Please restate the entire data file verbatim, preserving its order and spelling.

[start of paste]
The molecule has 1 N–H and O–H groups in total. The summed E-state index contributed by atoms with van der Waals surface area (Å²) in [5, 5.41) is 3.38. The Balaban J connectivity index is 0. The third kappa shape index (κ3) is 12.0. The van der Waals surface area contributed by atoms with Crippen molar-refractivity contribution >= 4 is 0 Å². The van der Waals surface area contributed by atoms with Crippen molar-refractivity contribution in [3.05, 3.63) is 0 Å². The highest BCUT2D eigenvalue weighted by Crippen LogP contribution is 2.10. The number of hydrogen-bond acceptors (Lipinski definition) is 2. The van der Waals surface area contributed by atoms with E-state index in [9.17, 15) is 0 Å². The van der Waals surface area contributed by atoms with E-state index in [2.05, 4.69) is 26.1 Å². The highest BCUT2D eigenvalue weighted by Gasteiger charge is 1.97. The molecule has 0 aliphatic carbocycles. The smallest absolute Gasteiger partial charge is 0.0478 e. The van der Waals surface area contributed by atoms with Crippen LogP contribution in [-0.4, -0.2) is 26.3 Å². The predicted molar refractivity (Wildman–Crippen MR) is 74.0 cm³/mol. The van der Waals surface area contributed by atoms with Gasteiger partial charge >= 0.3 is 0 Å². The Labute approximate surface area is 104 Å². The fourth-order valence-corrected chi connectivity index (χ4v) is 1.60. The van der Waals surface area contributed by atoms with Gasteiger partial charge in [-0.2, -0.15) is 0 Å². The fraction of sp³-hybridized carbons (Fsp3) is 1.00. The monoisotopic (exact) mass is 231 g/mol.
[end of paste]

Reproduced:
The molecule has 1 N–H and O–H groups in total. The summed E-state index contributed by atoms with van der Waals surface area (Å²) in [5, 5.41) is 3.38. The Balaban J connectivity index is 0. The third kappa shape index (κ3) is 12.0. The van der Waals surface area contributed by atoms with Crippen molar-refractivity contribution >= 4 is 0 Å². The van der Waals surface area contributed by atoms with Crippen molar-refractivity contribution in [3.05, 3.63) is 0 Å². The highest BCUT2D eigenvalue weighted by Crippen LogP contribution is 2.10. The number of hydrogen-bond acceptors (Lipinski definition) is 2. The van der Waals surface area contributed by atoms with E-state index in [9.17, 15) is 0 Å². The van der Waals surface area contributed by atoms with E-state index in [2.05, 4.69) is 26.1 Å². The highest BCUT2D eigenvalue weighted by Gasteiger charge is 1.97. The molecule has 0 aliphatic carbocycles. The smallest absolute Gasteiger partial charge is 0.0478 e. The van der Waals surface area contributed by atoms with Crippen LogP contribution in [-0.4, -0.2) is 26.3 Å². The predicted molar refractivity (Wildman–Crippen MR) is 74.0 cm³/mol. The van der Waals surface area contributed by atoms with Gasteiger partial charge >= 0.3 is 0 Å². The Labute approximate surface area is 104 Å². The fourth-order valence-corrected chi connectivity index (χ4v) is 1.60. The van der Waals surface area contributed by atoms with Gasteiger partial charge in [-0.2, -0.15) is 0 Å². The fraction of sp³-hybridized carbons (Fsp3) is 1.00. The monoisotopic (exact) mass is 231 g/mol.